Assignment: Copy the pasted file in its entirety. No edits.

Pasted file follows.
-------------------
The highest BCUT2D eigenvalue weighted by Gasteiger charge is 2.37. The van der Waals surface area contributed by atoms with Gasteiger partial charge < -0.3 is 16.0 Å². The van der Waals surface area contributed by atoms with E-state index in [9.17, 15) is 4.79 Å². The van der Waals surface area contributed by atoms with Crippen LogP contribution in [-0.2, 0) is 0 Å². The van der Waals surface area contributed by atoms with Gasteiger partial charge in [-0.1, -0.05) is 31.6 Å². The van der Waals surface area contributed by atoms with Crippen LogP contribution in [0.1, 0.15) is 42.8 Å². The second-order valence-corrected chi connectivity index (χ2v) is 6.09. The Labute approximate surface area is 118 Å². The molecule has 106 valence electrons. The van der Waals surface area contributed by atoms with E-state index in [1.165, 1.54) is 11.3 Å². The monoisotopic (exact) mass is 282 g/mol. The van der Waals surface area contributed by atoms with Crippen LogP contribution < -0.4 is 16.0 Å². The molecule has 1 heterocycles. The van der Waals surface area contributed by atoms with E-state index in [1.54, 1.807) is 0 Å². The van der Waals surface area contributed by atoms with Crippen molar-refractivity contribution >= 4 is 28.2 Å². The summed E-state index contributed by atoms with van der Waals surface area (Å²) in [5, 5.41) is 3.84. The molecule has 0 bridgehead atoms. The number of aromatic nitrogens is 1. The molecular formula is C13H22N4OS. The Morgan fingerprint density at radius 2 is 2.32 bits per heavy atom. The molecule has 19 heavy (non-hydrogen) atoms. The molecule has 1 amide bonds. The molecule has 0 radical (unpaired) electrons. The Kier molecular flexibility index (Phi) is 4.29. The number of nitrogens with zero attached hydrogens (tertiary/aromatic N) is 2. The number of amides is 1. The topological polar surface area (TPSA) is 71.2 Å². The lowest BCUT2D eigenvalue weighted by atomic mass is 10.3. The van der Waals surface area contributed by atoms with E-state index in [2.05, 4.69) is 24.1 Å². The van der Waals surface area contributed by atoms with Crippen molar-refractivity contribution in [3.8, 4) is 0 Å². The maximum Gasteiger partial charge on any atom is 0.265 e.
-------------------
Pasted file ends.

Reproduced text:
The highest BCUT2D eigenvalue weighted by Gasteiger charge is 2.37. The van der Waals surface area contributed by atoms with Gasteiger partial charge < -0.3 is 16.0 Å². The van der Waals surface area contributed by atoms with E-state index in [9.17, 15) is 4.79 Å². The van der Waals surface area contributed by atoms with Crippen LogP contribution in [-0.2, 0) is 0 Å². The van der Waals surface area contributed by atoms with Gasteiger partial charge in [-0.1, -0.05) is 31.6 Å². The van der Waals surface area contributed by atoms with Crippen LogP contribution in [0.1, 0.15) is 42.8 Å². The second-order valence-corrected chi connectivity index (χ2v) is 6.09. The Labute approximate surface area is 118 Å². The molecule has 106 valence electrons. The van der Waals surface area contributed by atoms with E-state index in [1.165, 1.54) is 11.3 Å². The monoisotopic (exact) mass is 282 g/mol. The van der Waals surface area contributed by atoms with Crippen LogP contribution < -0.4 is 16.0 Å². The molecule has 1 heterocycles. The van der Waals surface area contributed by atoms with E-state index in [1.54, 1.807) is 0 Å². The van der Waals surface area contributed by atoms with Crippen molar-refractivity contribution >= 4 is 28.2 Å². The summed E-state index contributed by atoms with van der Waals surface area (Å²) in [5, 5.41) is 3.84. The molecule has 0 bridgehead atoms. The number of aromatic nitrogens is 1. The molecular formula is C13H22N4OS. The Morgan fingerprint density at radius 2 is 2.32 bits per heavy atom. The molecule has 19 heavy (non-hydrogen) atoms. The molecule has 1 amide bonds. The molecule has 0 radical (unpaired) electrons. The Kier molecular flexibility index (Phi) is 4.29. The number of nitrogens with zero attached hydrogens (tertiary/aromatic N) is 2. The number of amides is 1. The topological polar surface area (TPSA) is 71.2 Å². The lowest BCUT2D eigenvalue weighted by atomic mass is 10.3. The van der Waals surface area contributed by atoms with E-state index in [2.05, 4.69) is 24.1 Å². The van der Waals surface area contributed by atoms with Crippen molar-refractivity contribution in [3.8, 4) is 0 Å². The maximum Gasteiger partial charge on any atom is 0.265 e.